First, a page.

Although dentists take great care to cause the least possible discomfort when they do their jobs, our mouth are full of delicate nerve endings. Some procedures are invasive, and therefore quite painful.
Modern dental techniques and equipment are not the crude instruments of torture they used to be, but some people still automatically associate a visit to the dentist with great pain. They may require some level of sedation dentistry to allow for teeth cleaning and examination.
The lowest level of sedation available is achieved by administering nitrous oxide (N2O), often called laughing gas. You just lie back and breathe the nitrous oxide through a mask over your nose while the dentist works on your mouth. Laughing gas will not make you near-hysterical as it’s portrayed in the movies. It does make people feel good, so you’ll no doubt smile, but you won’t experience forced, out-of-control laughter.
What you’re breathing is actually a mix of nitrous and oxygen. That’s because nitrous oxide displaces oxygen in your blood. This is acceptable only for a very short-term use. Therefore, dentists use a mixture of about 40 percent oxygen and 60 percent nitrous oxide. That means what you experience will not be as intense as someone who inhales only nitrous oxide, but that cannot be continued without suffocating. Your body needs oxygen to live. The mix of the two generally makes people feel relaxed and dreamy, calm and detached. You remain awake and can feel the dentist working inside your mouth, but you really don’t care.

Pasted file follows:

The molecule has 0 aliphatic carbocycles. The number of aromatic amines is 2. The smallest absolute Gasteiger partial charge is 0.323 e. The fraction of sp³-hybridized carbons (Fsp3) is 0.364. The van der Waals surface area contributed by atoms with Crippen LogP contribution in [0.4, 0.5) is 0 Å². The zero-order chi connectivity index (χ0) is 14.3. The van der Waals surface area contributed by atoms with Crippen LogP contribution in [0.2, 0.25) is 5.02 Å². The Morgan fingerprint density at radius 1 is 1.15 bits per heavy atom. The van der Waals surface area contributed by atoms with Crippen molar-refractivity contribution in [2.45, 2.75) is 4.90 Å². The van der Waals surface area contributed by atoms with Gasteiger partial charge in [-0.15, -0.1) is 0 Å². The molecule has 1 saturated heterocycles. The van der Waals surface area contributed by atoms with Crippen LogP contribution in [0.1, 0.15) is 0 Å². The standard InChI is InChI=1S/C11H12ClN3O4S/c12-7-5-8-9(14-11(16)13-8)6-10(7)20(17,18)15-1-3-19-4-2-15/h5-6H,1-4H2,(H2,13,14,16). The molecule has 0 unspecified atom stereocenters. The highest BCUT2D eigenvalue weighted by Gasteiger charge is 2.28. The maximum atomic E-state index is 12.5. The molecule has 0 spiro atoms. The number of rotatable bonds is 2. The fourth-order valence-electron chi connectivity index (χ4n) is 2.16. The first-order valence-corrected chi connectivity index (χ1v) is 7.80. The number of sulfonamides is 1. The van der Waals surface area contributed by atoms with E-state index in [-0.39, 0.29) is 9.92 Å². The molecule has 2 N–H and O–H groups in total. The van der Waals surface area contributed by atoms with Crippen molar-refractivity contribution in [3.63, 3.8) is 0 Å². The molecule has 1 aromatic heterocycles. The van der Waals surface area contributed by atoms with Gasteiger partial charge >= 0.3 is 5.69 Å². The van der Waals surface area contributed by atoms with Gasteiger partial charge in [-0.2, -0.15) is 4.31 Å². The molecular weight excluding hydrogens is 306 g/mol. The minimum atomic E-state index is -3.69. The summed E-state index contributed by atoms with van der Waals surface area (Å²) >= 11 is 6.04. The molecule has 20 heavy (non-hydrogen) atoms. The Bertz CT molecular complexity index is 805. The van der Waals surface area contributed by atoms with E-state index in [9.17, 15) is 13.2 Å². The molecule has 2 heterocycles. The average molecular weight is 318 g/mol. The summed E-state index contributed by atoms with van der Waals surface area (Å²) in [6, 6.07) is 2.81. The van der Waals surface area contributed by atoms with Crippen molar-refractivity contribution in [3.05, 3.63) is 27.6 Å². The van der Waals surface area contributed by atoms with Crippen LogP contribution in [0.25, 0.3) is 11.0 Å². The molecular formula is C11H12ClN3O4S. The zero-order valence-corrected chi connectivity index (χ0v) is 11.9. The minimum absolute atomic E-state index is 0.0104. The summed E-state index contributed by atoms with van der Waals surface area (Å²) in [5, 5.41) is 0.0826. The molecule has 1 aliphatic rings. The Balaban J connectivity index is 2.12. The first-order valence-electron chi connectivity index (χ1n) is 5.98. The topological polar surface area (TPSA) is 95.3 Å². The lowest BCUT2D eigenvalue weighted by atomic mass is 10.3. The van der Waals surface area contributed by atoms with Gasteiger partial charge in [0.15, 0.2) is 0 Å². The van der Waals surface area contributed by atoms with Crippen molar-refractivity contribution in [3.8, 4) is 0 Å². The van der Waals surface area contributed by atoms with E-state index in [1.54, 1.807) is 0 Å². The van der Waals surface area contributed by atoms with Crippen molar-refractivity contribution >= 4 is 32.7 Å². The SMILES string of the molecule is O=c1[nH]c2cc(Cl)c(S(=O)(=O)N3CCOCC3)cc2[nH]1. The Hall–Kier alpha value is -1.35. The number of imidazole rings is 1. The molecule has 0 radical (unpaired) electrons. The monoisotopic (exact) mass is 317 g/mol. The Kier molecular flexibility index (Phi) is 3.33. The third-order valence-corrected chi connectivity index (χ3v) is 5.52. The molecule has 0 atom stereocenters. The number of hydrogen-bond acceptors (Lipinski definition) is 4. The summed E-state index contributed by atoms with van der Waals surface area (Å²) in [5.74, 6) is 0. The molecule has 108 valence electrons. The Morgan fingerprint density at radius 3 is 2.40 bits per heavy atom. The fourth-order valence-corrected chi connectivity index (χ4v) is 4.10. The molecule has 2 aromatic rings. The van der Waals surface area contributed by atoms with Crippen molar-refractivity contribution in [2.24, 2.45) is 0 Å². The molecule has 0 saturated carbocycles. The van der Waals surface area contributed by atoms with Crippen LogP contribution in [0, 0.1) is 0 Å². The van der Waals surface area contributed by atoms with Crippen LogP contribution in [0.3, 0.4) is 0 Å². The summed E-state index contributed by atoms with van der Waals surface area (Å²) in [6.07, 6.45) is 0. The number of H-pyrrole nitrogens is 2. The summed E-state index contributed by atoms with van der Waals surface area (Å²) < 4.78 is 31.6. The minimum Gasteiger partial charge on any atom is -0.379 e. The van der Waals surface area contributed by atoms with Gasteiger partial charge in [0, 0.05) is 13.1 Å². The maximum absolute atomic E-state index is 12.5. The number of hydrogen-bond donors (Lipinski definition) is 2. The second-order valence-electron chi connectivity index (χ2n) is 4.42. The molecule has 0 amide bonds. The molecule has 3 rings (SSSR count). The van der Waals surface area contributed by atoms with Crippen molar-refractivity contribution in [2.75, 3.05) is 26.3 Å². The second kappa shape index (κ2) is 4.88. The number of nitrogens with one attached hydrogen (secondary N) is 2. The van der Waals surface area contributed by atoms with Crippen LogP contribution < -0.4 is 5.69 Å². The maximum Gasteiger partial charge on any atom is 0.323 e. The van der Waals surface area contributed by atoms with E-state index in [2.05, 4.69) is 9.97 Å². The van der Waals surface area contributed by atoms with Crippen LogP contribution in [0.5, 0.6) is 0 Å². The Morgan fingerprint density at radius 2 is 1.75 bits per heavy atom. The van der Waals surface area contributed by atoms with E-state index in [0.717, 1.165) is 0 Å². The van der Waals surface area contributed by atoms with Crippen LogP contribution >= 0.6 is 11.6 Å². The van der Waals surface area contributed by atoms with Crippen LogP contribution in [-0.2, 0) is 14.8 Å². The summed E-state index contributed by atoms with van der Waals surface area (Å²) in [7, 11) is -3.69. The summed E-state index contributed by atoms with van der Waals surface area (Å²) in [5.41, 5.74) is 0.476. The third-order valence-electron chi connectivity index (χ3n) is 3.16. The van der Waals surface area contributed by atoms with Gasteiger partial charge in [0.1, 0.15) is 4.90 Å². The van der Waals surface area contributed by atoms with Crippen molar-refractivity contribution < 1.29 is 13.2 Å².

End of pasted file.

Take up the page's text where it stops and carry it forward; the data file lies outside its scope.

With this level of sedation, the dentist gives you a drug, usually Halcion, which is related to Valium. It’s the brand name of triazolam. It’s a sedative-hypnotic often used to help people with problems sleeping. It helps to calm your brain. Dentists generally give you a small dose about an hour before the procedure. They give it to you to relax and calm you, not put you to sleep, although that could happen, especially if you’re tired.
Intravenous Moderate Sedation
The dentist uses a needle to inject the sedative directly into your vein, so it goes to work much more quickly than it would if you swallowed a tablet. These days, one of the most commonly used IV drugs is the benzodiazepines class of drugs. Midazolam (Versed) is the most often used. It acts more quickly and yet wears off faster than older kinds such as Valium and Ativan, though some dentists use those. Propofol is also used for deeper levels of sedation and for anesthesia. Some dentists add fentanyl to the mix, because that drug adds to the sedative effect.
Deep Sedation/General Anesthesia
At this level, you are rendered totally or almost totally unconscious just as though you were undergoing surgery.
Come to see Dr. Urzula Barrios by calling 519.767.6453 now to make an appointment. If you’re nervous, she will help you with sedation dentistry using nitrous oxide or oral sedation.